Nevada forward Cameron Oliver to return for sophomore season

LAS VEGAS, NV - MARCH 11: Angelo Chol #3 of the San Diego State Aztecs drives to the hoop against Cameron Oliver #0 of the Nevada Wolf Pack during a semifinal game of the Mountain West Conference basketball tournament at the Thomas & Mack Center on March 11, 2016 in Las Vegas, Nevada. (Photo by Jeff Bottari/Getty Images)
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With the deadline for early entrants to withdraw from the NBA Draft set for Wednesday, some college basketball teams will receive important news as it pertains to the 2016-17 campaign. One of those teams was Nevada, which surprised many last season by winning 24 games in Eric Musselman’s first season at the helm. And with one of the key contributors from that team deciding to withdraw from the NBA Draft, the Wolf Pack will be well positioned to be even better in 2016-17.

Forward Cameron Oliver, who was one of the Mountain West’s best freshmen this past season, will return to Reno for his sophomore season with Musselman making the news official Monday afternoon.

The 6-foot-8 Oliver averaged 13.4 points, 9.1 rebounds and 2.6 blocks per game for Nevada, shooting 50.8 percent from the field in his debut season. Oliver was named third team All-Mountain West while also earning conference All-Defensive team honors.

Oliver and wing D.J. Fenner (13.7 ppg) are the team’s top two returning scorers, with guard Marqueze Coleman (15.1 ppg) out of eligibility, and they’ll lead the way for a team that can contend in the Mountain West next season.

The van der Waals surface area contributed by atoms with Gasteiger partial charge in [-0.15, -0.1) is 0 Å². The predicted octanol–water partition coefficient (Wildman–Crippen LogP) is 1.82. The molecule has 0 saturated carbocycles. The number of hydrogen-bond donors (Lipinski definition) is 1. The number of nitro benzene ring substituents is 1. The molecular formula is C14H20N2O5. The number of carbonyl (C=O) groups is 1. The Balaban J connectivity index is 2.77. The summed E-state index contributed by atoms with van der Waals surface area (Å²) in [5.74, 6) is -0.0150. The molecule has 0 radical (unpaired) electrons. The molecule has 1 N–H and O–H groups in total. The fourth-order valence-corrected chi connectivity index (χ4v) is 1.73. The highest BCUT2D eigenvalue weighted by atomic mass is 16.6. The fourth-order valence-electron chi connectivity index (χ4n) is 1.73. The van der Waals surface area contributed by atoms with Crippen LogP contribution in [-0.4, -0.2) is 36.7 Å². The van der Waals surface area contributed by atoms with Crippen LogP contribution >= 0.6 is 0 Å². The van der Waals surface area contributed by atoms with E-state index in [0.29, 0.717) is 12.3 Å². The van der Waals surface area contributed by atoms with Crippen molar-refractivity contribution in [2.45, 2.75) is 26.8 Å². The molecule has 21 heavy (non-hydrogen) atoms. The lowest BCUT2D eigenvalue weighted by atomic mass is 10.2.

In addition to Oliver and Fenner, Nevada adds two talented transfers in Leland King and Marcus Marshall, with the latter averaging 19.5 points per game at Missouri State in 2014-15.

Georgia’s Juwan Parker granted medical redshirt

NEW YORK, NY - NOVEMBER 28: Juwan Parker #3 of the Georgia Bulldogs shoots under Joey King #24 of the Minnesota Golden Gophers in the first half at Madison Square Garden on November 28, 2014 in New York City.  (Photo by Alex Goodlett/Getty Images)
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ATHENS, Ga. (AP) Georgia guard Juwan Parker has been awarded a medical redshirt, leaving him with two years of eligibility, after missing the 2015-16 season with a partially torn Achilles tendon.

Parker, from Tulsa, Oklahoma, played in Georgia’s exhibition game against Armstrong State but missed the regular season. He originally suffered the injury in the 2014-15 season, when he averaged 4.9 points and 3.7 rebounds while starting 14 games.

Parker will be a junior in the 2016-17 season.

Georgia also announced that forward Osahen Iduwe will transfer after averaging 0.5 points in 18 games.

Iduwe, from Nigeria, attended Central Park Christian School in Birmingham, Alabama, in 2012-13 and St. John’s Northwestern Military Academy in Delafield, Wisconsin, in 2013-14.

Xavier star to return to school for junior year

Xavier's Trevon Bluiett celebrates after scoring in the first half of an NCAA college basketball game against Butler, Saturday, Jan. 2, 2016, in Cincinnati. (AP Photo/John Minchillo)
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Xavier forward Trevon Bluiett will return to school for his junior season.

Bluiett did not receive an invitation to the NBA Draft combine, but he did get a few workouts with NBA teams after declaring for the draft in March. He did not sign with an agent, meaning he can withdraw his name from consideration without losing any eligibility.

This is big for the Musketeers. Bluiett, a 6-foot-7 combo-forward that gives Xavier some lineup versatility, averaged 15.1 points and 6.1 boards while shooting 39.8 percent from three last season. With Bluiett back in the fold, the Musketeers return their top four perimeter scorers and may have the best 1-2 punch in the league with Bluiett and point guard Edmond Sumner.